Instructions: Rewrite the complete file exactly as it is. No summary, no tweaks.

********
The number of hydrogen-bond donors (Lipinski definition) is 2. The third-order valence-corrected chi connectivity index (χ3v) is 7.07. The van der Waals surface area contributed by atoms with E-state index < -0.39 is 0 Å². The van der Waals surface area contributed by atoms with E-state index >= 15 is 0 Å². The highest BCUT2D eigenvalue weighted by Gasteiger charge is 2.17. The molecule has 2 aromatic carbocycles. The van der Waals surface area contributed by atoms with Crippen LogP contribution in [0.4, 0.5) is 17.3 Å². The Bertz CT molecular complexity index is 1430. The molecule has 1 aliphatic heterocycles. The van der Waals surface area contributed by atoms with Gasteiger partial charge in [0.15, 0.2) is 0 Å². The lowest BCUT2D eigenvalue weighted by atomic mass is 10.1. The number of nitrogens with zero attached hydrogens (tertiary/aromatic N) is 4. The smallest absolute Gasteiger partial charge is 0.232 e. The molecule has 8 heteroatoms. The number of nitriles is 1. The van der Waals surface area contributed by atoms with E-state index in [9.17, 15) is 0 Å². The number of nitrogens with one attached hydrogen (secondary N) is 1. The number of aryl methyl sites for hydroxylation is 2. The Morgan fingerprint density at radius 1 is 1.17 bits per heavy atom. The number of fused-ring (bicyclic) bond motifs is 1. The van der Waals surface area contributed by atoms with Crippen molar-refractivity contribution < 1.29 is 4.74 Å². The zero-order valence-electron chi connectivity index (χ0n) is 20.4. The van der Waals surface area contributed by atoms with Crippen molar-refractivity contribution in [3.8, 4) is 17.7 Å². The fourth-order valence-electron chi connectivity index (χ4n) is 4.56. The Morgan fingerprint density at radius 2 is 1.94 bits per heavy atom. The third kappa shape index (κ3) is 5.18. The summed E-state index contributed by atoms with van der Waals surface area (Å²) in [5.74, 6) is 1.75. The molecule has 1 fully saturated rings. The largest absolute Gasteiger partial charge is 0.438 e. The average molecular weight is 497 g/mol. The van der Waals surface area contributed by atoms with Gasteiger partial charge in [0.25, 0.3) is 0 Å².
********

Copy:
The number of hydrogen-bond donors (Lipinski definition) is 2. The third-order valence-corrected chi connectivity index (χ3v) is 7.07. The van der Waals surface area contributed by atoms with E-state index < -0.39 is 0 Å². The van der Waals surface area contributed by atoms with E-state index >= 15 is 0 Å². The highest BCUT2D eigenvalue weighted by Gasteiger charge is 2.17. The molecule has 2 aromatic carbocycles. The van der Waals surface area contributed by atoms with Crippen LogP contribution in [0.4, 0.5) is 17.3 Å². The Bertz CT molecular complexity index is 1430. The molecule has 1 aliphatic heterocycles. The van der Waals surface area contributed by atoms with Gasteiger partial charge in [0.15, 0.2) is 0 Å². The lowest BCUT2D eigenvalue weighted by atomic mass is 10.1. The number of nitrogens with zero attached hydrogens (tertiary/aromatic N) is 4. The smallest absolute Gasteiger partial charge is 0.232 e. The molecule has 8 heteroatoms. The number of nitriles is 1. The van der Waals surface area contributed by atoms with E-state index in [9.17, 15) is 0 Å². The number of nitrogens with one attached hydrogen (secondary N) is 1. The number of aryl methyl sites for hydroxylation is 2. The Morgan fingerprint density at radius 1 is 1.17 bits per heavy atom. The number of fused-ring (bicyclic) bond motifs is 1. The van der Waals surface area contributed by atoms with Crippen molar-refractivity contribution < 1.29 is 4.74 Å². The zero-order valence-electron chi connectivity index (χ0n) is 20.4. The van der Waals surface area contributed by atoms with Crippen molar-refractivity contribution in [3.8, 4) is 17.7 Å². The fourth-order valence-electron chi connectivity index (χ4n) is 4.56. The Morgan fingerprint density at radius 2 is 1.94 bits per heavy atom. The third kappa shape index (κ3) is 5.18. The summed E-state index contributed by atoms with van der Waals surface area (Å²) in [5.74, 6) is 1.75. The molecule has 1 fully saturated rings. The largest absolute Gasteiger partial charge is 0.438 e. The average molecular weight is 497 g/mol. The van der Waals surface area contributed by atoms with Gasteiger partial charge in [0.25, 0.3) is 0 Å².